'Unfinished Business' Author Shankari Chandran Is Only Just Getting Started

From winning a top award to releasing an audiobook, the Sri Lankan Australian writer has no plans to slow down in 2024.

Shankari Chandran

Image Source: Supplied

To say the past two years have been incredibly exhilarating and eventful would be an understatement for Shankari Chandran. The Sri Lankan Australian woman not only released her popular book, Chai Time at Cinnamon Gardens, but received the $60,000 Miles Franklin award – the country’s top literary award for fiction. 

Now, as she looks to what the next year will bring, she says the significance of her recent achievements are certainly not lost on her. As a writer, Chandran’s joy naturally stems from inspiring and entertaining readers through powerful and thought-provoking writing – not from glamorous awards. But she’s also aware that clout aside, what a shiny accolade like the Miles Franklin award symbolises is monumental from a representation and community perspective. 

“The award is such an important award in Australia, and it gave my storytelling and the storytelling of people of colour enormous validation in Australia,” Chandran tells Draw Your Box. “As much as I'd like to be someone that doesn't want it or need it [the award], for South Asian and writers of colour, the playing field is different for them. 

“So when a book wins an award like this, I think it gives all of us an opportunity. It strengthens the likelihood of publication and success of all of our storytelling,” she continues.

“It felt like a win for me, but it also felt like a massive win for the whole writers of colour writing community, and it felt like a win for the global diaspora.”

This year only promises to be busier for the lawyer and author, with the first release of 2024 being her first Audible Original audiobook, Unfinished Business. The fast-paced spy thriller is set in 2009 in Sri Lanka, after decades of civil war are being brought to an end. With the plot following CIA agent Ellie Harper’s investigation into the murder of journalist Ameena Fernando, Chandran highlights the real-life events that have inspired her gripping fictional tale.

Shankari Chandran.

Image Source: Instagram/shankarichandranauthor

“The moment that really inspired Unfinished Business was the real-life assassination of a political journalist in Sri Lanka called Lasantha Wickrematunge,” she explains.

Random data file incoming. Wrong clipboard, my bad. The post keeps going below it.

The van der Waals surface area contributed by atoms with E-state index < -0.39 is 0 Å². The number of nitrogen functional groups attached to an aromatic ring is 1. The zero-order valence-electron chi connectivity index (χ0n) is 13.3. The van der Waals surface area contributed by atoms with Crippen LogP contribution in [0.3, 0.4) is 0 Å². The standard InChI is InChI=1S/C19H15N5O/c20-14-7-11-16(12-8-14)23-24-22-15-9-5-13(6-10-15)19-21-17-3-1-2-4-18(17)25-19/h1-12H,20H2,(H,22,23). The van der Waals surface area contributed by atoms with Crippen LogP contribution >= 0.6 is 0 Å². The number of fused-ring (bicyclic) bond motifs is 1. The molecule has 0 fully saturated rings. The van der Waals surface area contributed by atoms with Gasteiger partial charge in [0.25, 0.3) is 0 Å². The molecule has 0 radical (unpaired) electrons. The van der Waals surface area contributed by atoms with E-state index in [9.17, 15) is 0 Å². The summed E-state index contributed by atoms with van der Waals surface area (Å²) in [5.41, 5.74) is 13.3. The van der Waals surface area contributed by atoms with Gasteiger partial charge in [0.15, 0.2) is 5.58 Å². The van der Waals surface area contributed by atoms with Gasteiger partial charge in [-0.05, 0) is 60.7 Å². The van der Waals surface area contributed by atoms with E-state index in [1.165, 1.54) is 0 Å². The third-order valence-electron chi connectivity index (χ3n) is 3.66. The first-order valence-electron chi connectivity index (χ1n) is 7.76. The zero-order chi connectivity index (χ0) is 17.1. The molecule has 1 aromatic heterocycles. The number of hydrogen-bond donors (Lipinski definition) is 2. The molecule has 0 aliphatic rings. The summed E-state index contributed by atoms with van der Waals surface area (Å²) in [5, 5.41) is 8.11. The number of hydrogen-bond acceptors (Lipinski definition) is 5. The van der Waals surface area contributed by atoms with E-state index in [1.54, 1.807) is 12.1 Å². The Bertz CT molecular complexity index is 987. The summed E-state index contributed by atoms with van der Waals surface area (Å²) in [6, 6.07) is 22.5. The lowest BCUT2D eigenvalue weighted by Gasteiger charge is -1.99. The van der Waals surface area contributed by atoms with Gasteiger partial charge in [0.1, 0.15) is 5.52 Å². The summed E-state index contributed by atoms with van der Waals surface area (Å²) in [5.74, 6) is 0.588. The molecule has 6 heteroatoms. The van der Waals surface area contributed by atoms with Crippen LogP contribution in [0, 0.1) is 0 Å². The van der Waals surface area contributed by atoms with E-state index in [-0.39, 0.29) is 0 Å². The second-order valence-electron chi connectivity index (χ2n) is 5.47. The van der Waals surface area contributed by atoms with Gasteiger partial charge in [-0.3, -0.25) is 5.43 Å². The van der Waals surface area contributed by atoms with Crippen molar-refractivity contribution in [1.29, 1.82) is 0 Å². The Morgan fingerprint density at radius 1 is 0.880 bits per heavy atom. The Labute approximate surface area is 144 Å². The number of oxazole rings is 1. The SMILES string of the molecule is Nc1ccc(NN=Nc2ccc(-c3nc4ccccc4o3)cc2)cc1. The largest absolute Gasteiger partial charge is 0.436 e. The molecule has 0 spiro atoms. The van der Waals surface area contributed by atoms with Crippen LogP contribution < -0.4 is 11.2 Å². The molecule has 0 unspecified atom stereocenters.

Wickrematunge, a journalist and editor of the Sunday Leader, was shot in the head in Colombo, by two gunmen on a motorcycle as he drove to work on January 8, 2009. He had been known for his political columns and investigations that raised questions about the expression of freedom in Sri Lanka and government corruption. This was during the civil war in Sri Lanka between the Sinhalese-dominated Sri Lanka government and the Liberation Tigers of Tamil Eelam. 

“It was such a big moment in Sri Lanka and in the global diaspora,” says Chandran, who is of Tamil heritage. She describes Wickrematunge as a “speaker of truth” and a “journalist who had been brave enough to stand up to the Sri Lankan government, criticise them for what they were doing in the north and east, and to criticise them for generations of corruption”. 

“Shortly after he was killed, this newspaper published an obituary that he wrote for himself, pointing the finger at those that he believed would be responsible for his death,” says Chandran. 

“It has led to a lot of reflection within Sri Lanka and within the diaspora outside of Sri Lanka, and I really wanted to explore that and honour it [in Unfinished Business]." 

She also explores what she describes as the “geopolitics of the regions, the role of these rising superpowers and ageing superpowers, the way that they play God in small countries and the impact that that has on real people's lives”. 

Chandran believes fiction is a powerful tool to dissect some of these sensitive issues.

“I love using fiction to explore that truth particularly because in Sri Lanka, it is not easy to tell the truth. When you tell the truth, your own life is in danger,” she says. 

Whether it’s on a page or in audio form, authenticity plays a big role in Chandran’s storytelling. Attention to detail wasn’t confined to the development of the manuscript, but also applied to selecting who would narrate the audiobook. 

“When we were first talking about talent, my only request was that the voices be of South Asian ancestry,” says Chandran. “I've learned from previous adaptations that there's something about the authenticity that we as South Asians bring to a reading of a book like this that is different.” 

Actors Pallavi Sharda and Nicholas Brown, both of Indian heritage, ultimately landed the gig of narrating Unfinished Business

Amongst the launch of this audiobook, the release of another novel Safe Haven next month, and a string of writers’ festival appearances in coming weeks, Chandran still ensures she has her finger on the pulse – ready for the next big thing. 

“I'm already thinking, what can I do for Audible next? What can I do for Ultimo Press next?” she laughs. “What is the next manuscript that will take me to another world inside my mind?” 

Unfinished Business by Shankari Chandran is available to access on Audible here.

Unfinished by Shankari Chandran

Unfinished by Shankari Chandran. Image Source: Audible